Rest and elevation of affected areas may limit purpura.
  • In the absence of renal dysfunction or complication, HSP is usually self-limited and best managed with supportive care.
  • NSAIDs are effective for symptomatic treatment of joint pain. Caution is advised in cases of GI hemorrhage; avoid use in cases of renal involvement and consider acetaminophen as an alternative.
  • Steroids given early in disease course using oral prednisone 1 to 2 mg/kg/day for 1 to 2 weeks decrease both duration of abdominal pain and severity of joint pain and may have benefit in preventing GI bleeding and causes of surgical abdomen, including intussusception.
  • Steroids have benefit in treatment of severe and/or bullous purpura.
  • Steroids given early in disease are effective for the acute treatment of crescentic nephritis and may prevent chronic renal disease in such patients.
  • Early intervention with steroids has no effect on the prevention or development of renal involvement after 1 year.
  • High-dose IV pulse steroids (500 mg to 1 g) may be considered in cases of mesenteric vasculitis and severe renal impairment. Evidence is very limited to support use of cyclophosphamide, plasmapheresis, and intravenous immunoglobulin (IVIG) for severe renal and GI involvement, as well as colchicine for severe skin lesions.
  • Mycophenolate mofetil (MMF) could be valuable in the treatment of complicated HSP (3,4)[A].
  • Consider nephrology referral for renal biopsy if nephrotic range proteinuria at any time or proteinuria >100 mg/mmol for 3 months after diagnosis.
  • Dermatology referral for skin biopsy
Admission Criteria/Initial Stabilization
  • Insufficient oral intake
  • Renal insufficiency
  • Severe abdominal pain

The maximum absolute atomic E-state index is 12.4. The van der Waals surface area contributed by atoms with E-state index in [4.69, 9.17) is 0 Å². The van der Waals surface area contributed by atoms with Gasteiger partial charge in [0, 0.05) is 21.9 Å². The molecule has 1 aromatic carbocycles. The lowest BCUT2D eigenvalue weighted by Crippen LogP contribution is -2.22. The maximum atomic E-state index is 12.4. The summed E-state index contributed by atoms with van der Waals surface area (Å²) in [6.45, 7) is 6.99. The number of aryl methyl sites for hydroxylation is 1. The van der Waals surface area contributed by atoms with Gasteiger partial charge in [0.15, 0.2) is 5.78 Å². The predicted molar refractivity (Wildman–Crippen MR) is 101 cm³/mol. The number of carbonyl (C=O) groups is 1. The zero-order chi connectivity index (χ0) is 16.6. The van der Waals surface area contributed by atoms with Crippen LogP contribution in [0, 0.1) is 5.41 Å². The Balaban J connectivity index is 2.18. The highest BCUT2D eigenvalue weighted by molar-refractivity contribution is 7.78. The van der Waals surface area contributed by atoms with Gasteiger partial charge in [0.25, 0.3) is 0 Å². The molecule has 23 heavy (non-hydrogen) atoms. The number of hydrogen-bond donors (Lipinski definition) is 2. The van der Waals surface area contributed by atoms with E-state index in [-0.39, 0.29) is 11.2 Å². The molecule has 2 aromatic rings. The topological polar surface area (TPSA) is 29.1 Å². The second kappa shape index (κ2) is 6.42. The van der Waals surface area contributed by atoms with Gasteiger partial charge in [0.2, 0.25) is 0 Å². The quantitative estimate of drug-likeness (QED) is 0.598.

• Severe GI bleeding
  • Altered mental status
  • Mobility restriction due to arthritis
  • HTN
  • Nephrotic syndrome
IV Fluids
Hydration should be maintained.
Patient Monitoring
  • Patients should be seen weekly during the acute illness. Visits should include history and physical exam to include BP measurement and urinalysis.
  • Because ˜100% of patients who develop renal involvement will do so within 6 months of HSP diagnosis, all patients should be followed at least monthly with BP and urinalysis for a duration of no <6 months.
  • Women with a history of HSP should be monitored for proteinuria and HTN during pregnancy.
  • Consider workup for occult malignancy in patients with adult-onset HSP.
  • American Family Physician handout on HSP available at: http://www.aafp.org/afp/1998/0801/p411.html
  • National Kidney and Urologic Diseases Information Clearinghouse (NKUDIC): http://www.niddk.nih.gov/health-information/health-topics/kidneydisease/henoch-sch%C3%B6nlein-purpura-hsp/Pages/facts.aspx
  • Long-term prognosis heavily dependent on presence and severity of nephritis
  • HSP is self-limited in 94% of children and 89% of adults.
  • Most cases of HSP resolve within 4 weeks of diagnosis. Recurrence rate within 6 months of diagnosis is 33%.
  • Factors associated with poorer prognosis include age >8 years, fever at presentation, purpura above the waist, elevated ESR or IgA concentration, and increasing severity of renal histology grade.
  • Chronic renal disease occurs in up to 20% of children with nephritic and nephrotic syndrome compared with 50% of adults who had any renal involvement. Risk of long-term renal failure is ≤5%.